Journal of Sports Science and Medicine
Journal of Sports Science and Medicine
ISSN: 1303 - 2968   
Ios-APP Journal of Sports Science and Medicine
Androit-APP Journal of Sports Science and Medicine
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©Journal of Sports Science and Medicine (2013) 12, 182 - 189

Research article
Time of Day – Effects on Motor Coordination and Reactive Strength in Elite Athletes and Untrained Adolescents
Alessandra di Cagno1,2, , Claudia Battaglia1, Arrigo Giombini2, Marina Piazza3, Giovanni Fiorilli2, Giuseppe Calcagno2, Fabio Pigozzi1, Paolo Borrione1
Author Information
1 Department of Health Sciences, Italian University of Sport and Movement of Rome “Foro Italico”, Rome, Italy
2 Department of Health Sciences, University of Molise, Campobasso, Italy
3 Department of Anatomy, Histology and Forensic Medicine, University of Florence, Florence, Italy

Alessandra di Cagno
✉ Department of Health Sciences, Italian University of Sport and Movement of Rome “Foro Italico”, Pzza. Lauro de Bosis 15, 00198, Rome, Italy
Email: alessandra.dicagno@unimol.it
Publish Date
Received: 09-10-2012
Accepted: 12-02-2013
Published (online): 01-03-2013
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ABSTRACT

Objectives: the issue of time-of-day effects on performance is crucial when considering the goal of reaching peak results in sport disciplines. The present study was designed to examine time-of-day effects in adolescents on motor coordination, assessed with Hirtz’s battery and neuromuscular components of strength, evaluated with reactive strength tests. Methods: forty-two elite female gymnasts, aged 13.3 ± 0.5 years (Mean ± SD), were recruited for the study. Fifty healthy female students (aged 12.8 ± 1.7 years) served as the control group. All participants underwent the testing sessions over two days at two different times of day in a randomized order. Results: Oral temperature was measured at the two times of the day and a significant diurnal variation (p < 0.01) in both groups was found. MANOVA revealed significant group differences in the overall tests (p < 0.01). The gymnast group showed no significant differences in the coordination tests with respect to the time of day, but significant differences were observed for reactive strength as assessed with the vertical jump tests (p < 0.01). Gyamnasts attained better results in the evening in the reactive strength tests [flight time (F1.90 = 17.322 p < 0.01) and ground contact time (F1.90 = 8.372; p < 0.01) of the hopping test]. Conclusion: the temperature effect was more evident in the reactive strength tests and orientation test, especially in the gymnast group in which this effect added to their usual training time effect. The time-since-awakening influenced coordination performances in complex tasks more than reaction strength tests in simple tasks. The main outcome of the study was that we did not observe time-of-day effects on coordination skills in elite gymnasts and in untrained adolescents. The time of day in which athletes usually trained these skills could influence these results.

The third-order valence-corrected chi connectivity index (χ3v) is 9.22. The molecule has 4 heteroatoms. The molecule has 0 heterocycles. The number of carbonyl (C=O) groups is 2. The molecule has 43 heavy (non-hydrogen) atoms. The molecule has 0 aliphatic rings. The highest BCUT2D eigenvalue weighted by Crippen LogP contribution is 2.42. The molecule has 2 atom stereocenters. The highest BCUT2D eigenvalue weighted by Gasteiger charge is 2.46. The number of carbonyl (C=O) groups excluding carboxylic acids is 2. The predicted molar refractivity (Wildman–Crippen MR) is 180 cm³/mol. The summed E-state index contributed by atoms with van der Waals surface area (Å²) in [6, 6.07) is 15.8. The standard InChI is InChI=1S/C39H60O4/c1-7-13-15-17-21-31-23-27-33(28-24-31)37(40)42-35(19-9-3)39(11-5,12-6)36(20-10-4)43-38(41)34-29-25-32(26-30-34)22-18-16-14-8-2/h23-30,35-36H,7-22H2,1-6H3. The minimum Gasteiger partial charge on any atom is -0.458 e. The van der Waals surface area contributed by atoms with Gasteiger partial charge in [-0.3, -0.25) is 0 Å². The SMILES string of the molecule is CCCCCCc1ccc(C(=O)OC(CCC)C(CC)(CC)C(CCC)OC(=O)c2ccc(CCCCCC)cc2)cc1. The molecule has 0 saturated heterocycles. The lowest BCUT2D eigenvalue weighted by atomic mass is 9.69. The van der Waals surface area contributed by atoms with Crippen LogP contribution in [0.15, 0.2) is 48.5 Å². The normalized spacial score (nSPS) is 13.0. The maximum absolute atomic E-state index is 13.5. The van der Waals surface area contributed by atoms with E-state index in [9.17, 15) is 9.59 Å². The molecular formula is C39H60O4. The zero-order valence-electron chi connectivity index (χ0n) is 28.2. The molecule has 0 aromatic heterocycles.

Key words: Circadian rhythm, closed skill sports, gymnasts, motor tasks, temperature


           Key Points
  • The results obtained in this study suggested that the best time to perform a particular task depends specifically on the nature of the task, the precise size of the cognitive load and the level of practice of the participants.
  • In the field of practice, it is incumbent for coaches to organise sports selection based on reactive strength, using the morning hours for untrained adolescents, when alertness and the benefits of sleeping could improve performance. Evening hours, conversely, should be used for elite gymnasts who specifically train at that time (specific “temporal training effect”).
  • These study results cannot give indications about the best time of the day to organize selection tests based on coordination skills.
 
 
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